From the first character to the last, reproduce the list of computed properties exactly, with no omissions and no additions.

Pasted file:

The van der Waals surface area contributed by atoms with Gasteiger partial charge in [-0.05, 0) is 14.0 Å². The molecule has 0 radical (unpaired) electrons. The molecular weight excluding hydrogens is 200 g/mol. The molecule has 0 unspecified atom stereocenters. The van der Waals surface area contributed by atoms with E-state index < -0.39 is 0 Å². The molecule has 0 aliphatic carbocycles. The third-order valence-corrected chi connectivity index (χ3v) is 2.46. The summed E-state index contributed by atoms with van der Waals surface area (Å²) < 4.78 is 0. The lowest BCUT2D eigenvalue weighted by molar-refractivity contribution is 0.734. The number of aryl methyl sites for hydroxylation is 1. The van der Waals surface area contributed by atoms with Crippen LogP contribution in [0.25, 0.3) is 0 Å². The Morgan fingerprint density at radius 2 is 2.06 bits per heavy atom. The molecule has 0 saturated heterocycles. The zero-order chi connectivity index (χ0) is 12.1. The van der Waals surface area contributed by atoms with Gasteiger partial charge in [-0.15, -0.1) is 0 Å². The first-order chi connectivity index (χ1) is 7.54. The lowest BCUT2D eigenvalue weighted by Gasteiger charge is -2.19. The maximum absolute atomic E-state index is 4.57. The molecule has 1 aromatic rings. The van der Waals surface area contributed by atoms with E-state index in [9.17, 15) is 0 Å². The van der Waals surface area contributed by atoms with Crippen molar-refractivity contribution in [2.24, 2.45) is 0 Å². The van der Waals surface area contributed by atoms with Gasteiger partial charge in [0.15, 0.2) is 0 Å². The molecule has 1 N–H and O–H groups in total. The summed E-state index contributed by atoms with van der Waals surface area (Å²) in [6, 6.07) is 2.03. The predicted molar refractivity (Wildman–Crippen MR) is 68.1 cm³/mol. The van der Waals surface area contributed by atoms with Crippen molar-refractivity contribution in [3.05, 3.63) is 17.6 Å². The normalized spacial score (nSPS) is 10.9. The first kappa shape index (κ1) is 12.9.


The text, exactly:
The van der Waals surface area contributed by atoms with Gasteiger partial charge in [-0.05, 0) is 14.0 Å². The molecule has 0 radical (unpaired) electrons. The molecular weight excluding hydrogens is 200 g/mol. The molecule has 0 unspecified atom stereocenters. The van der Waals surface area contributed by atoms with E-state index < -0.39 is 0 Å². The molecule has 0 aliphatic carbocycles. The third-order valence-corrected chi connectivity index (χ3v) is 2.46. The summed E-state index contributed by atoms with van der Waals surface area (Å²) < 4.78 is 0. The lowest BCUT2D eigenvalue weighted by molar-refractivity contribution is 0.734. The number of aryl methyl sites for hydroxylation is 1. The van der Waals surface area contributed by atoms with Crippen LogP contribution in [0.25, 0.3) is 0 Å². The Morgan fingerprint density at radius 2 is 2.06 bits per heavy atom. The molecule has 0 saturated heterocycles. The zero-order chi connectivity index (χ0) is 12.1. The van der Waals surface area contributed by atoms with Gasteiger partial charge in [-0.15, -0.1) is 0 Å². The first-order chi connectivity index (χ1) is 7.54. The lowest BCUT2D eigenvalue weighted by Gasteiger charge is -2.19. The maximum absolute atomic E-state index is 4.57. The molecule has 1 aromatic rings. The van der Waals surface area contributed by atoms with E-state index in [9.17, 15) is 0 Å². The van der Waals surface area contributed by atoms with Crippen molar-refractivity contribution in [2.24, 2.45) is 0 Å². The van der Waals surface area contributed by atoms with Gasteiger partial charge in [0.15, 0.2) is 0 Å². The molecule has 1 N–H and O–H groups in total. The summed E-state index contributed by atoms with van der Waals surface area (Å²) in [6, 6.07) is 2.03. The predicted molar refractivity (Wildman–Crippen MR) is 68.1 cm³/mol. The van der Waals surface area contributed by atoms with Crippen molar-refractivity contribution in [3.05, 3.63) is 17.6 Å². The normalized spacial score (nSPS) is 10.9. The first kappa shape index (κ1) is 12.9.